It is easy to start tasks and threads. Most of the time we allow them to decide when to stop by letting them run to completion. Sometimes, however, we want to stop tasks or threads earlier than they would on their own, perhaps because the user cancelled an operation or the application needs to shut down quickly.
Java does not provide any mechanism for safely forcing a thread to stop what it is doing. Instead, it provides interruption, a cooperative mechanism that lets one thread ask another to stop what it is doing.
The cooperative approach is required because we rarely want a task, thread, or service to stop immediately, since that could leave shared data structures in an inconsistent state.
Dealing well with failure, shutdown, and cancellation is one of the characteristics that distinguishes a well-behaved application from one that merely works.
An activity is cancellable if external code cn move it to completion before its normal completion. There are a number of reasons why you might want to cancel an activity:
- User-requested cancellation
- Time-limited activities
- Application events
One of the cancelling mechanism is setting a “cancellation requested” flag that the tasks checks periodically:
And below code shows a sample use of this class that lets the prime generator run for one second before cancelling it.
A task that wants to be cancellable must have a cancellation policy that specifies the “how”, “when”, and “what” of cancellation - how other code can request cancellation, when the task checks whether cancellation has been requested, and what actions the task takes in response to cancellation request.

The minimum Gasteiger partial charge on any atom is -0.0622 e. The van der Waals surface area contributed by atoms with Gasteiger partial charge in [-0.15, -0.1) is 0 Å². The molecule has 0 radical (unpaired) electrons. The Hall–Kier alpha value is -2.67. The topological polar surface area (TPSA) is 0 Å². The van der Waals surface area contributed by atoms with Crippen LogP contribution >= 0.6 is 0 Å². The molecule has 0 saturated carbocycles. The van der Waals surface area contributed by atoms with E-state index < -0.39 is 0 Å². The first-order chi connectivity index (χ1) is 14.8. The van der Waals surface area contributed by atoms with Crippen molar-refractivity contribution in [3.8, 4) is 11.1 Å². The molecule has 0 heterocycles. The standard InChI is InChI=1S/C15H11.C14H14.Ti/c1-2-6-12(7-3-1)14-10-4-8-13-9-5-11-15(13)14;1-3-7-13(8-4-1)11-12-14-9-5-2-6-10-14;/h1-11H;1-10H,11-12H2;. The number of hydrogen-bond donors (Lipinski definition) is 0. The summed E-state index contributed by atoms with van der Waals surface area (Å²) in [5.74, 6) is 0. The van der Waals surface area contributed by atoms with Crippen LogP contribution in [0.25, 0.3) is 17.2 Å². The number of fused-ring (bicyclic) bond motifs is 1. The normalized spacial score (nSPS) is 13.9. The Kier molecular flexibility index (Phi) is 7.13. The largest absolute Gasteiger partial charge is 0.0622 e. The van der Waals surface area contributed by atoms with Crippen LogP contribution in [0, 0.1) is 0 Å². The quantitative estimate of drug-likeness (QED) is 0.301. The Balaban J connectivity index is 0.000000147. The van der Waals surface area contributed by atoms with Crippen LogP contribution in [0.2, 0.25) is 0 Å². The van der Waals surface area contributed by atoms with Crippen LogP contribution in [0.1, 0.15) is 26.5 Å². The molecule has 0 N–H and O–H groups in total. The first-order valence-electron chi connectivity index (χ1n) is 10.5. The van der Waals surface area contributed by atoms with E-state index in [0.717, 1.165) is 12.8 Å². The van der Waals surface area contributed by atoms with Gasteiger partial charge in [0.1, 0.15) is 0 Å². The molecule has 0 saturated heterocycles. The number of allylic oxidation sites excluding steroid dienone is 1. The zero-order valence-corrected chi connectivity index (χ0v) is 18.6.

If a task uses previous approach to call a blocking method such as
BlockingQueue.put, we could have a more serious problem - the task might never check the cancellation flag and therefore might never terminate.
There is nothing in the API or language specification that ties interruption to any specific cancellation semantics, but in practice, using interruption for anything but cancellation is fragile and difficult to sustain in larger applications.
Each thread has a boolean interrupted status; interrupting a thread sets its interrupted status to true. Blocking library methods like
Object.wait try to detect when a thread has been interrupted and return early. They respond to interruption by clearing the interrupted status and throwing
InterruptedException, indicating the blocking operation completed early due to interruption.
If a thread is interrupted when it is not blocked, its interrupted status is set, and it is up to the activity being cancelled to poll the interrupted status to detect interruption. In this way interruption is “sticky” - if it doesn’t trigger an
InterruptedException, evidence and interruption persists until someone deliberately clears the interrupted status.
interrupted does not necessarilly stop the target thread from doing what it is doing, it merely delievers the message that interrutption has been requested
A good way to think about interruption is that it does not actually interrupt a running thread; it just requests that the thread interrupt itself at the next convenient opportunity. (These opportunities are called cancellation points)
Well behaved methods may totally ignore such requests so long as they leave the interruption request in place so that calling code can do something with it. Poorly behaved methods swallow the interrupt request, thus denying code further up the call stack the opportunity to act on it.
If you call
interrupted and it returns